Are We Underselling the Promise of Women in STEM Leadership Roles?
Stephanie Neal and Audrey Smith, Ph.D.
Within a field that advances so quickly, why is it that progress for women in STEM is so abysmal and how can that be changed?
Within a field that advances so quickly, why is it that progress for women in STEM is so abysmal and how can that be changed?
By Stephanie Neal and Audrey Smith, Ph.D.
The future workforce will be dominated by a surge in STEM (science, technology, engineering, and math). STEM jobs are already a major engine of economic growth, and not just for traditional technology companies, as the impact of “tech” and digital disruption continues to grow in all industries. The problem? There is a huge talent shortage in tech—one that is primarily female. Girls Who Code, a non-profit organization dedicated to closing the gender gap in technology, recently released a report with Accenture that shows the number of women in tech jobs will fall to a new low over the next 10 years despite strong investment in educational STEM initiatives. In the United States, women currently make up nearly half of the workforce (48 percent), but hold less than a quarter (24 percent) of tech jobs and 18 percent of leadership roles at top tech companies.
This is surely a frustrating gap for women, but arguably a more troubling issue for technology organizations. As Vishal Sikka, the CEO of Infosys, puts it, “Something happened during the journey from [training] to management—and we lost our leverage over half of humanity.”
The business case for the benefits achieved via workforce and leadership diversity is strong. Overwhelmingly, evidence shows that greater diversity stimulates richer, and increased, innovation among work teams and in product design, not to mention better financial performance. In technology, the reality is even more out of balance with the evidence, especially in relation to the business advantage associated with leadership diversity. In a study of more than 20,000 venture-backed companies, Dow Jones VentureSource determined that successful startups have twice as many women in senior positions as unsuccessful companies. Tech companies led by women delivered higher revenues using 30-50 percent less capital. They were also more likely to survive the transition from startup to established business.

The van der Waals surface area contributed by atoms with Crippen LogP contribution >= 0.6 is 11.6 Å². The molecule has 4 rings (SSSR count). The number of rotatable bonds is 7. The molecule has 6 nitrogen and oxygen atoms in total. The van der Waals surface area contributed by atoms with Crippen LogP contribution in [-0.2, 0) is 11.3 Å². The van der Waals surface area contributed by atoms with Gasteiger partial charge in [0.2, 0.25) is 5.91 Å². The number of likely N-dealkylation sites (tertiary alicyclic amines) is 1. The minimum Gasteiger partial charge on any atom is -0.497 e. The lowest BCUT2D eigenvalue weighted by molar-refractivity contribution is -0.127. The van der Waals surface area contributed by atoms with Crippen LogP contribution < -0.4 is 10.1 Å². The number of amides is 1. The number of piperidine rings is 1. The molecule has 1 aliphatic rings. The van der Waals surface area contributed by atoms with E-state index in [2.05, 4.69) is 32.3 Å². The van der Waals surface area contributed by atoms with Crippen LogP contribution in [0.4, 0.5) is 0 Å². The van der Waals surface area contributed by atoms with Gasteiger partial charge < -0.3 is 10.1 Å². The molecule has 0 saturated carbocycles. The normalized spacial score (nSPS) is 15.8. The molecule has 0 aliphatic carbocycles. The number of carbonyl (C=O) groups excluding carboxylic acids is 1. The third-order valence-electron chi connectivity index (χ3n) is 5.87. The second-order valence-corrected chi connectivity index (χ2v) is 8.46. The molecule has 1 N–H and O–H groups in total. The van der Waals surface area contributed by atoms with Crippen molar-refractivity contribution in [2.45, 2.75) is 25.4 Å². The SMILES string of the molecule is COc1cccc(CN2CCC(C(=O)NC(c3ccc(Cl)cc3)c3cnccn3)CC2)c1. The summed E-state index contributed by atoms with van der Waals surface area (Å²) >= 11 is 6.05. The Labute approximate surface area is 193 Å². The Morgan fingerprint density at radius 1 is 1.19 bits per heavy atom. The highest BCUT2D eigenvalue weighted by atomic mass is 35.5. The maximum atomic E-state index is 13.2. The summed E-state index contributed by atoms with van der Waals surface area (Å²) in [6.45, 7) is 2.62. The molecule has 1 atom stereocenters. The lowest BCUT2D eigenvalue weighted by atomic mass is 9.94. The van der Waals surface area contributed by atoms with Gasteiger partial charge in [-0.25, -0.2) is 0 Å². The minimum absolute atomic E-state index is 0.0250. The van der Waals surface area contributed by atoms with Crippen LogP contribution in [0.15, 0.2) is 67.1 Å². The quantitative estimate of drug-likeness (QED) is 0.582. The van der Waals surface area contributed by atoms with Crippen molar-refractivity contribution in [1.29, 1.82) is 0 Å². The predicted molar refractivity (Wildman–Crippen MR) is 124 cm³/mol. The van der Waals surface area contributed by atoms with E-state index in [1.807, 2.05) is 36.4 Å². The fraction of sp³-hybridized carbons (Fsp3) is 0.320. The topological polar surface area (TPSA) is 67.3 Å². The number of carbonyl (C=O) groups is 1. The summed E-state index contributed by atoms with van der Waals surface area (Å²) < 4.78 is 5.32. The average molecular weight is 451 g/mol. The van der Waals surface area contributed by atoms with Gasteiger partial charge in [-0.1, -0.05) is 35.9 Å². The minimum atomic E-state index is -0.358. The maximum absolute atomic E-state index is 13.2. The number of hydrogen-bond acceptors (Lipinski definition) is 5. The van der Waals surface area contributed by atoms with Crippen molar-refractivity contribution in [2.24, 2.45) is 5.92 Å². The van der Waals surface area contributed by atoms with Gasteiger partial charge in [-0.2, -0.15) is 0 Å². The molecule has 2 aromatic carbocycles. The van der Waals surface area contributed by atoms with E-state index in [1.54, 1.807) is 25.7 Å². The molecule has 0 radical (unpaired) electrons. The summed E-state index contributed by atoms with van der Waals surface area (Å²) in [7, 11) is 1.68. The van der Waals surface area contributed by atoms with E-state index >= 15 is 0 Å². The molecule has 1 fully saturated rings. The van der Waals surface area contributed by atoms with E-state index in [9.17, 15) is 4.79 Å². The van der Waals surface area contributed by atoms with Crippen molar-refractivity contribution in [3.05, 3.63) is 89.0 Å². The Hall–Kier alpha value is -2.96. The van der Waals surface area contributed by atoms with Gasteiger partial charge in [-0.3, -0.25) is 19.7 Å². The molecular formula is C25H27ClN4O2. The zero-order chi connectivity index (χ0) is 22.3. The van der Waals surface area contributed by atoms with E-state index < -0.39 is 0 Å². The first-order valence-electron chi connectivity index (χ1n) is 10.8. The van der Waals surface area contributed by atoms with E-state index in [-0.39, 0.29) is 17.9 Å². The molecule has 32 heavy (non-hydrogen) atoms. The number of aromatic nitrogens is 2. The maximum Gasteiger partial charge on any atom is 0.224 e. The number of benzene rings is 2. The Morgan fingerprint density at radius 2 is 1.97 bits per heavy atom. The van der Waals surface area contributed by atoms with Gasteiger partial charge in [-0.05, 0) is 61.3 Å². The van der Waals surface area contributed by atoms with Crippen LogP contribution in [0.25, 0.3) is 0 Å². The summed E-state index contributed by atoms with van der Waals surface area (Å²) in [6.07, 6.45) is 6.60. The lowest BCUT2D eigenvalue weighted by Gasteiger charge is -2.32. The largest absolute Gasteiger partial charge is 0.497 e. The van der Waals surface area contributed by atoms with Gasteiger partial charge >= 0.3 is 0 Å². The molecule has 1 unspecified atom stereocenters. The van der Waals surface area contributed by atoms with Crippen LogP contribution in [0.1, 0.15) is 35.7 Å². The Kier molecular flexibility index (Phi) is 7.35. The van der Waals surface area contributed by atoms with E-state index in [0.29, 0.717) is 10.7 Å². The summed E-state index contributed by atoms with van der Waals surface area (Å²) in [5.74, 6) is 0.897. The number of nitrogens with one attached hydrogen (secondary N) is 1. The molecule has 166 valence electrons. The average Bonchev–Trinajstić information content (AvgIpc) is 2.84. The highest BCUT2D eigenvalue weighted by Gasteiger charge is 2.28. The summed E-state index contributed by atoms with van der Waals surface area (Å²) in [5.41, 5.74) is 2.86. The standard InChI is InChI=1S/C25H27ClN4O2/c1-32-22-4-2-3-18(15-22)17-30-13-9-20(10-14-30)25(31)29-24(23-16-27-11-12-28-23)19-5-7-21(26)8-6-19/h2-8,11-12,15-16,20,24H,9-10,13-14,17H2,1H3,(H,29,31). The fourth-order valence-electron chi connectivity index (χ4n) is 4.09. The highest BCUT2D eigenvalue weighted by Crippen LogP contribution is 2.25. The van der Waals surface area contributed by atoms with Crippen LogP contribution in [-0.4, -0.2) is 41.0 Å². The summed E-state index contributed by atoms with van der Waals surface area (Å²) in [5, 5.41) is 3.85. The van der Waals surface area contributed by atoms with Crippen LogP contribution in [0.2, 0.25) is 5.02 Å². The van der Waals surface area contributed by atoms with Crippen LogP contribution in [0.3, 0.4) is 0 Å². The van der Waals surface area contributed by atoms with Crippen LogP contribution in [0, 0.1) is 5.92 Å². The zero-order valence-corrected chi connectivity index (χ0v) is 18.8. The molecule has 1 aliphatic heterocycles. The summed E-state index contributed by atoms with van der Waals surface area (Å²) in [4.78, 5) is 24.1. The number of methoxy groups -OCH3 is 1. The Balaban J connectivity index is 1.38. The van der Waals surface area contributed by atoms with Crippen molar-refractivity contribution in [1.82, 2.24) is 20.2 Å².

And then there is the consumer side to consider. In addition to representing half the working population, women also have the personal buying power, and in turn market voice, which is a force to be harnessed—or squandered. Yet despite the demonstrated payoff, most STEM industries have failed to achieve a critical balance of diversity in their leadership. And in technology organizations the numbers of women in STEM are flowing in the wrong direction. Even more troubling, once women step into tech leadership roles, their organizations struggle to retain them. In the high tech industry, the quit rate is more than twice as high for women (56 percent) than men.
Within a field that advances so quickly, why is it that progress for women in STEM is so abysmal? Several root causes are often offered to explain these gender gaps. This is our take: